Do autistic people talk to themselves?

Autism is a developmental disorder typically diagnosed in early childhood.  It is generally comprised of a mild to severe deficit in social skills and communication.  As babies, autistic children often don’t like to be held or don’t desire the company of other children.  Another common trait is that of repetitive behaviors, like rocking, biting, or repeating a word or sentence.

Some people have reported autistic children or adults talking to themselves.  It should be noted that many people talk to themselves to a certain extent, but usually make the effort not to do it in public.  While “talking to oneself” is not one of the standard symptoms of autism (and wouldn’t be reason enough to diagnose someone with autism) it is definitely something that can occur in children and adults with autism.  Children and adults with autism have a hard time in many social interactions, and developing comfort and skill in social situations takes time and practice.  Some children may refer to themselves as their name, rather than “I” which might make it seem like they are talking to themselves instead of to others.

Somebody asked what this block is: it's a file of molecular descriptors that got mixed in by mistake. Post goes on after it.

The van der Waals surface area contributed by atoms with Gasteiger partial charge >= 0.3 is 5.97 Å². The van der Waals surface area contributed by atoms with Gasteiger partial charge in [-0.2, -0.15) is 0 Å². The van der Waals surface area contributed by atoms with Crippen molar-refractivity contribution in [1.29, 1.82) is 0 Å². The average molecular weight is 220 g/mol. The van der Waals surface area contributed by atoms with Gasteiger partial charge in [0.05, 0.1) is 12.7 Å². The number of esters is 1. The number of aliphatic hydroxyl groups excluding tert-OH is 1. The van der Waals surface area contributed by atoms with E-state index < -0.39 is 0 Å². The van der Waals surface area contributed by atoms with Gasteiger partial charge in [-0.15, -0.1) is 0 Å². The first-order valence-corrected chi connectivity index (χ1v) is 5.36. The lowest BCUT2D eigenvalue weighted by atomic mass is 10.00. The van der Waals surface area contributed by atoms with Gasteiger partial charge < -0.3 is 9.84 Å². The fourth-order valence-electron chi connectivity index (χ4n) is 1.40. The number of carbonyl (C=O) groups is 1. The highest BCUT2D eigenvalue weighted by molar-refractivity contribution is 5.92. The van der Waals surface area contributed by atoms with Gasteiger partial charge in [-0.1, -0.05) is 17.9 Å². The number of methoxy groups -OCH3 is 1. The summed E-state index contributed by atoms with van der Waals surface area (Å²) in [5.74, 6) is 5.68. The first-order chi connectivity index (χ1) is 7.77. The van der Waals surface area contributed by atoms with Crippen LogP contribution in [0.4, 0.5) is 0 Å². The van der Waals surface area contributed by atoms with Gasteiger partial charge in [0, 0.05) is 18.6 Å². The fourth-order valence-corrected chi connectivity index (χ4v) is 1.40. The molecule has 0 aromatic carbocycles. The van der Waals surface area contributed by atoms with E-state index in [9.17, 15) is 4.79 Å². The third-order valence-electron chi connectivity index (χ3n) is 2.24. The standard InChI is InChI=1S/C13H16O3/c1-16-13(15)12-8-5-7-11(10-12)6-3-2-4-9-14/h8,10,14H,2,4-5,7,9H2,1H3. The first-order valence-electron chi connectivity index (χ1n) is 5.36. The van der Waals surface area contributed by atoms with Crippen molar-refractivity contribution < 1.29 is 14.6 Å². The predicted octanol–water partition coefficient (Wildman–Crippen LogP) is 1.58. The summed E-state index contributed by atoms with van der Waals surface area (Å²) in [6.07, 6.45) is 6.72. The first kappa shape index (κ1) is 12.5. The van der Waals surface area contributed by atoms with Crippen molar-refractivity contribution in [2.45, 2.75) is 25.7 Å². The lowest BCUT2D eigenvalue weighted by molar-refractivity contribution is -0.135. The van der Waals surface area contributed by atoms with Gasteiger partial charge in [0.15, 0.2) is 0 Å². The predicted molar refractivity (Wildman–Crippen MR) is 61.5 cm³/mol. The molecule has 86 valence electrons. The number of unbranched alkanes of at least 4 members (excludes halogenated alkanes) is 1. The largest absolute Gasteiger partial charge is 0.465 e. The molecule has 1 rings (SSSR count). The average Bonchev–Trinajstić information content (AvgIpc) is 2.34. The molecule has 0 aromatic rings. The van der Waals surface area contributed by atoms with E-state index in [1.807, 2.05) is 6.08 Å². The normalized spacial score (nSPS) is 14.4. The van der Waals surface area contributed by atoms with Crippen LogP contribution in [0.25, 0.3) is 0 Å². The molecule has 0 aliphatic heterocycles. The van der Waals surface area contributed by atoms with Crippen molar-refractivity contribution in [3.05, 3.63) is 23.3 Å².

Often, talking to oneself can be a manifestation of the tendency for repetitive behavior in children with autism.  One adult with autism has reported that sometimes he repeats lines from movies or TV that he found funny at inappropriate times.  Whenever he felt particularly proud of something he’d said in a social interaction (which can be painfully difficult for people with autism), he may repeat it to himself over and over so he remembers the line.  Sometimes people with autism have been coached in how to handle certain social interactions.  In these cases, you may hear a person with autism repeat a similar line to many people because this is what he or she has been taught to say.  In this case, a person with autism is simply practicing his or her social skills.

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